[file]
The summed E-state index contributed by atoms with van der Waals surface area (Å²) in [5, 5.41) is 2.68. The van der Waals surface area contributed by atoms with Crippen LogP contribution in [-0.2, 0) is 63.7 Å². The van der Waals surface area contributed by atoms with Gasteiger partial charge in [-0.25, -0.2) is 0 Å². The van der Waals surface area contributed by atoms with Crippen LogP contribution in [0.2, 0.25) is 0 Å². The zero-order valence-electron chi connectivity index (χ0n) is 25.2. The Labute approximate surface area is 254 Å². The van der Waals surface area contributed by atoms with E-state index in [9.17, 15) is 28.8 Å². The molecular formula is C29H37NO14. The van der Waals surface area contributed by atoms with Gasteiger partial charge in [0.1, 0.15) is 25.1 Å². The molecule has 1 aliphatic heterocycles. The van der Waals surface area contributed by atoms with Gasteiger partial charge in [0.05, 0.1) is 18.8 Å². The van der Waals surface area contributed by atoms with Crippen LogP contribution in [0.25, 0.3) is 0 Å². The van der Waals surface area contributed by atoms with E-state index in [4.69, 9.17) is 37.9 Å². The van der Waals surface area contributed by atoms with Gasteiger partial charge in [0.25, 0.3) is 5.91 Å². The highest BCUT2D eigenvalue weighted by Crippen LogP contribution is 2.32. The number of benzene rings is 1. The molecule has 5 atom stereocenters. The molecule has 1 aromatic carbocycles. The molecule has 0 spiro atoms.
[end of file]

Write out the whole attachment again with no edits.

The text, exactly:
The summed E-state index contributed by atoms with van der Waals surface area (Å²) in [5, 5.41) is 2.68. The van der Waals surface area contributed by atoms with Crippen LogP contribution in [-0.2, 0) is 63.7 Å². The van der Waals surface area contributed by atoms with Gasteiger partial charge in [-0.25, -0.2) is 0 Å². The van der Waals surface area contributed by atoms with Crippen LogP contribution in [0.2, 0.25) is 0 Å². The zero-order valence-electron chi connectivity index (χ0n) is 25.2. The Labute approximate surface area is 254 Å². The van der Waals surface area contributed by atoms with E-state index in [9.17, 15) is 28.8 Å². The molecular formula is C29H37NO14. The van der Waals surface area contributed by atoms with Gasteiger partial charge in [0.1, 0.15) is 25.1 Å². The molecule has 1 aliphatic heterocycles. The van der Waals surface area contributed by atoms with Gasteiger partial charge in [0.05, 0.1) is 18.8 Å². The van der Waals surface area contributed by atoms with Crippen LogP contribution in [0.25, 0.3) is 0 Å². The van der Waals surface area contributed by atoms with E-state index in [4.69, 9.17) is 37.9 Å². The van der Waals surface area contributed by atoms with Gasteiger partial charge in [0.25, 0.3) is 5.91 Å². The highest BCUT2D eigenvalue weighted by Crippen LogP contribution is 2.32. The number of benzene rings is 1. The molecule has 5 atom stereocenters. The molecule has 1 aromatic carbocycles. The molecule has 0 spiro atoms.